Doueiri has circulated an online petition against the ban. Having made an adoptive home in Paris with Touma, he faces potential prosecution if he returns to Lebanon. He’s now resigned to the idea that Lebanon is not going to rescind the ban and that “The Attack” will not play to the audience he most cares about and which avidly follows his work. He has decided to stay away for now. “It’s not the right time for me to get entangled with the Lebanese government,” he told me in Paris. “I have a 4-year-old daughter. If I were single, I would take that risk. But I can’t leave my daughter now.”
Doueiri is currently trying to find financing for two Middle East-related projects he has been working on for some time; Gérard Depardieu has expressed interest in one of them.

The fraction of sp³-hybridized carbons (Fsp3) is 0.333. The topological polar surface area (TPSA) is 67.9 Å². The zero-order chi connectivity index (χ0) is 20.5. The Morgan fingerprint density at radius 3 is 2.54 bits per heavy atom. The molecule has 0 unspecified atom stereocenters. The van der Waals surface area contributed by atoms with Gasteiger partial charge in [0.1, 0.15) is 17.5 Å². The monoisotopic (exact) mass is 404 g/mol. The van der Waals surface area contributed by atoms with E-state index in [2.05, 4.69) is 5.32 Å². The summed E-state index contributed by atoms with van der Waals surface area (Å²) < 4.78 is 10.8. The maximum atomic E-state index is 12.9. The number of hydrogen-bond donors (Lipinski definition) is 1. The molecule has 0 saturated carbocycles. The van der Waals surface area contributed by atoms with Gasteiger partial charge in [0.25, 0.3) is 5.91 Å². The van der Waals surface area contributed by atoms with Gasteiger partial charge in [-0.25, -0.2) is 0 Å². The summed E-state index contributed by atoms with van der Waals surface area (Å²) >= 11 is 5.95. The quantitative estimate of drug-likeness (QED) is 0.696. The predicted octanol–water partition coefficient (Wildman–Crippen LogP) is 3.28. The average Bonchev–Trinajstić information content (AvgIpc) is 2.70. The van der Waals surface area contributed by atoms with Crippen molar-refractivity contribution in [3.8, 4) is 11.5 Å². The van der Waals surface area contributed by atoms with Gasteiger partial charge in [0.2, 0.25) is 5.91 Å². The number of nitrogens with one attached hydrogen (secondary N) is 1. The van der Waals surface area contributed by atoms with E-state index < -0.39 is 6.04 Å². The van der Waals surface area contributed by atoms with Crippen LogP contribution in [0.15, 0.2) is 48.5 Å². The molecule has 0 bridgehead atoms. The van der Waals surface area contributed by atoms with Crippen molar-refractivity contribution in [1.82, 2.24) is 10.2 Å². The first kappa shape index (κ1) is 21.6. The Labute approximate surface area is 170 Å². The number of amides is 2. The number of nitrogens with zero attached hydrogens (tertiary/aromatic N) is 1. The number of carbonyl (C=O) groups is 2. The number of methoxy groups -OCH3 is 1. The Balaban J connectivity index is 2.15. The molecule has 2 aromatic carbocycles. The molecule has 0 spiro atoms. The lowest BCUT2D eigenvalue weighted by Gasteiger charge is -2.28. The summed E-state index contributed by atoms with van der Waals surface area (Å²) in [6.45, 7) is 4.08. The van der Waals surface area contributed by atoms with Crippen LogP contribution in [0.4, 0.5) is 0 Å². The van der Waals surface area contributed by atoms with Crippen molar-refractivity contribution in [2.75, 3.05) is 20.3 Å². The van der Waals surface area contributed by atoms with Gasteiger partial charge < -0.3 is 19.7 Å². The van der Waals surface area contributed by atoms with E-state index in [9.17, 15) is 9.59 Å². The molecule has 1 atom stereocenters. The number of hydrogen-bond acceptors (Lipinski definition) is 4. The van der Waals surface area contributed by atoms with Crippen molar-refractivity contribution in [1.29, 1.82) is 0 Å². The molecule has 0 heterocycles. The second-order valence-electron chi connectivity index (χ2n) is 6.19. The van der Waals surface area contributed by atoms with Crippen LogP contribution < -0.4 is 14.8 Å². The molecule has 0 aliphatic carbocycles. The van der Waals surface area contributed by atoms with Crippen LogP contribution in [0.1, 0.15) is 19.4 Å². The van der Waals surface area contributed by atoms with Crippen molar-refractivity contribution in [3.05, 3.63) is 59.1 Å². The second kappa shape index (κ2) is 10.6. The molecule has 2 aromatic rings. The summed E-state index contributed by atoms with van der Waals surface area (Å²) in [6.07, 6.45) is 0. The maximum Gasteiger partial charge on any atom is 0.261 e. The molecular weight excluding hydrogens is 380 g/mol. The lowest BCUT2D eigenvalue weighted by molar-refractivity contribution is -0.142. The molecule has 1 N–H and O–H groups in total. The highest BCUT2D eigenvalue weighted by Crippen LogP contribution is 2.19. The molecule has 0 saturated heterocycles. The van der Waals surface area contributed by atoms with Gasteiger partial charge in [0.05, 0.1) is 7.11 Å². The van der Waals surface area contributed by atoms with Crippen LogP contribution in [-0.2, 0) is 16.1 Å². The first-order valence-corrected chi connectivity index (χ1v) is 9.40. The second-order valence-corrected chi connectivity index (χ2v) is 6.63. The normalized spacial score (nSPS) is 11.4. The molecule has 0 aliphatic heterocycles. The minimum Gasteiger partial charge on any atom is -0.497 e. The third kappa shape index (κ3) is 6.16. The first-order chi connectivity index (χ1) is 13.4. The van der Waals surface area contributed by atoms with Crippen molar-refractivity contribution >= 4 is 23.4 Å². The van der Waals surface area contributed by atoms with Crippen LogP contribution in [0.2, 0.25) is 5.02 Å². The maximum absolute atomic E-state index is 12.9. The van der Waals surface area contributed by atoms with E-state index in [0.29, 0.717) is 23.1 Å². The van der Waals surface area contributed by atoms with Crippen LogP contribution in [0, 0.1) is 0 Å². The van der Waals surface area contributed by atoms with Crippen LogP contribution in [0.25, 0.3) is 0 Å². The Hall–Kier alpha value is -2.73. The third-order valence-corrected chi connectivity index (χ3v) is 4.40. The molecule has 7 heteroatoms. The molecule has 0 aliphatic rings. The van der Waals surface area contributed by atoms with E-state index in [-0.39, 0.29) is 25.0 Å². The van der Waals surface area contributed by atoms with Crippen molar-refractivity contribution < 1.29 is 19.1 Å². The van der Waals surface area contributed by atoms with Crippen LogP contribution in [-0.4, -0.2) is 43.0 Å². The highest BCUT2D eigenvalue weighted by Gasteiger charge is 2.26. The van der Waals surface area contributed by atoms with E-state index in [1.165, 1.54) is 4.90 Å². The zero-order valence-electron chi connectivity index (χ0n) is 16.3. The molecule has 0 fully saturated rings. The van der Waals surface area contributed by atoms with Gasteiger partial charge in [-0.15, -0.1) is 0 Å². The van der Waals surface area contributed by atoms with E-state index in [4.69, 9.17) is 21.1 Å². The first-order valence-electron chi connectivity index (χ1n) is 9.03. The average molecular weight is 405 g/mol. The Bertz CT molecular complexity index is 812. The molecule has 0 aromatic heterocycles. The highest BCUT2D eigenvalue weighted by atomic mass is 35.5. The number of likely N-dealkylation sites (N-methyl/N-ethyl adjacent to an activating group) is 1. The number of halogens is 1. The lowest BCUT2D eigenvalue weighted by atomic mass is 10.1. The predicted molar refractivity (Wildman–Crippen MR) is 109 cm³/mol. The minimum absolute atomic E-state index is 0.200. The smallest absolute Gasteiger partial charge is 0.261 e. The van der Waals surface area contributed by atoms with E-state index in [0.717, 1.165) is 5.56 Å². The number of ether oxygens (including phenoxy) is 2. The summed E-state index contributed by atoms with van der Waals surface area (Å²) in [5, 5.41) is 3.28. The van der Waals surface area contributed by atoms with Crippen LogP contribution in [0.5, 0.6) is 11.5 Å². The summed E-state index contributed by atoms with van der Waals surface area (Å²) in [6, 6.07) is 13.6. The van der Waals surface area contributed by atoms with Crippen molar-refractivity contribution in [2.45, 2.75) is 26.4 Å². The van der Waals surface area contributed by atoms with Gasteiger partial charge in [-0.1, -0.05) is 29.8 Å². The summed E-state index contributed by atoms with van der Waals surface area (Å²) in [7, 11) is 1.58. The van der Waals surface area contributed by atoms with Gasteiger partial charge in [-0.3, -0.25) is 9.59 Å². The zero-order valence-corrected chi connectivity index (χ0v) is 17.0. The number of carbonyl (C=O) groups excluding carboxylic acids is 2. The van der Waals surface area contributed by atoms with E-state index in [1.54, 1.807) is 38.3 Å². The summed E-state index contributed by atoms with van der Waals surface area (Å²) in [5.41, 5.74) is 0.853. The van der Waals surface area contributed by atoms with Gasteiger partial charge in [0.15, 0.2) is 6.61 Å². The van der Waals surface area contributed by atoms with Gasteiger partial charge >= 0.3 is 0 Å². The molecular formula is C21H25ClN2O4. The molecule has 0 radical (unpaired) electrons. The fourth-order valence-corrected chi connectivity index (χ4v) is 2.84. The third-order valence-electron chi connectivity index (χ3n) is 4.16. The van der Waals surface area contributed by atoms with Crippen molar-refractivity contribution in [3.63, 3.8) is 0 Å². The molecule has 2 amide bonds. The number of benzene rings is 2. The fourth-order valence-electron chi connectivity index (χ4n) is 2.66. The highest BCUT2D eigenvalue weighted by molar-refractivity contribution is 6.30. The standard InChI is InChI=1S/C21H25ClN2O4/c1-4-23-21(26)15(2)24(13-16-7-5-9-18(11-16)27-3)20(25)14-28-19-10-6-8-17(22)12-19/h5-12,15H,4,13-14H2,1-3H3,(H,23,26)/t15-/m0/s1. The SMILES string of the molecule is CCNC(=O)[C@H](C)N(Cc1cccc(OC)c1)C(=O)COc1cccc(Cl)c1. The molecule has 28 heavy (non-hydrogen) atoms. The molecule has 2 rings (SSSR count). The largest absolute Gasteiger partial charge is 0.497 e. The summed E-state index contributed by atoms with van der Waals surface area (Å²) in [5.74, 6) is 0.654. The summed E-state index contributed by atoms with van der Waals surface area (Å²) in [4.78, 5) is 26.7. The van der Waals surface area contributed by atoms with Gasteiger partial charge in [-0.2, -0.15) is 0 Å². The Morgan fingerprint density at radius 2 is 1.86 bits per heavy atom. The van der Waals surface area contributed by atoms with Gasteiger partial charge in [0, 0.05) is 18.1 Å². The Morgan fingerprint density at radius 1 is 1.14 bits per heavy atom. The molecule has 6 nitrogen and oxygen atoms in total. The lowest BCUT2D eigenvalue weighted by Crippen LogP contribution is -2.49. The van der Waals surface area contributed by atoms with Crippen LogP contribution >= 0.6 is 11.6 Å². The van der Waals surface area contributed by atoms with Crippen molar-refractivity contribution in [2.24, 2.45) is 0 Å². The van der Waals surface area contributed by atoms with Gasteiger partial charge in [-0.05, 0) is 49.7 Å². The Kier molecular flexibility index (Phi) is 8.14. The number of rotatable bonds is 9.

“We’ve tried armed resistance, and it did not work,” Doueiri told me. “But when you win intellectually, when you win artistically, culturally, when you make movies that get seen, and you tell your story and you’re honest about telling your story, you’re more likely to create change.”
Click here to watch the preview